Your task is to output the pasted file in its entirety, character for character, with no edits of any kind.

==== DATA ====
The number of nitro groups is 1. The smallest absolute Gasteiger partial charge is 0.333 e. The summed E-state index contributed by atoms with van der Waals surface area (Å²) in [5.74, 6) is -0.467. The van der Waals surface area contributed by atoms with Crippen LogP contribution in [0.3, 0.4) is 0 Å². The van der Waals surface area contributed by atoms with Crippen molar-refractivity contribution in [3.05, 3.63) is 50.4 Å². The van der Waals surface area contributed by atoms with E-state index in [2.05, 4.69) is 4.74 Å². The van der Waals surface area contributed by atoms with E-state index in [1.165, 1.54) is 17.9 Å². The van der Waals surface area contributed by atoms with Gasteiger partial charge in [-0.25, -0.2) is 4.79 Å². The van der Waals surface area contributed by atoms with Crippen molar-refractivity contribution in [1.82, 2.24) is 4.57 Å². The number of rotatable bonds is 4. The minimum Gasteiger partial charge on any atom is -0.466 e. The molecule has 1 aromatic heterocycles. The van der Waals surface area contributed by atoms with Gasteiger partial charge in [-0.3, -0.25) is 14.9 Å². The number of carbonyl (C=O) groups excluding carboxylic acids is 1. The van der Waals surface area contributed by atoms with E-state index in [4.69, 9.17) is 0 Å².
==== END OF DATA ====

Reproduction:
The number of nitro groups is 1. The smallest absolute Gasteiger partial charge is 0.333 e. The summed E-state index contributed by atoms with van der Waals surface area (Å²) in [5.74, 6) is -0.467. The van der Waals surface area contributed by atoms with Crippen LogP contribution in [0.3, 0.4) is 0 Å². The van der Waals surface area contributed by atoms with Crippen molar-refractivity contribution in [3.05, 3.63) is 50.4 Å². The van der Waals surface area contributed by atoms with E-state index in [2.05, 4.69) is 4.74 Å². The van der Waals surface area contributed by atoms with E-state index in [1.165, 1.54) is 17.9 Å². The van der Waals surface area contributed by atoms with Gasteiger partial charge in [-0.25, -0.2) is 4.79 Å². The van der Waals surface area contributed by atoms with Crippen molar-refractivity contribution in [1.82, 2.24) is 4.57 Å². The number of rotatable bonds is 4. The minimum Gasteiger partial charge on any atom is -0.466 e. The molecule has 1 aromatic heterocycles. The van der Waals surface area contributed by atoms with Gasteiger partial charge in [-0.3, -0.25) is 14.9 Å². The number of carbonyl (C=O) groups excluding carboxylic acids is 1. The van der Waals surface area contributed by atoms with E-state index in [4.69, 9.17) is 0 Å².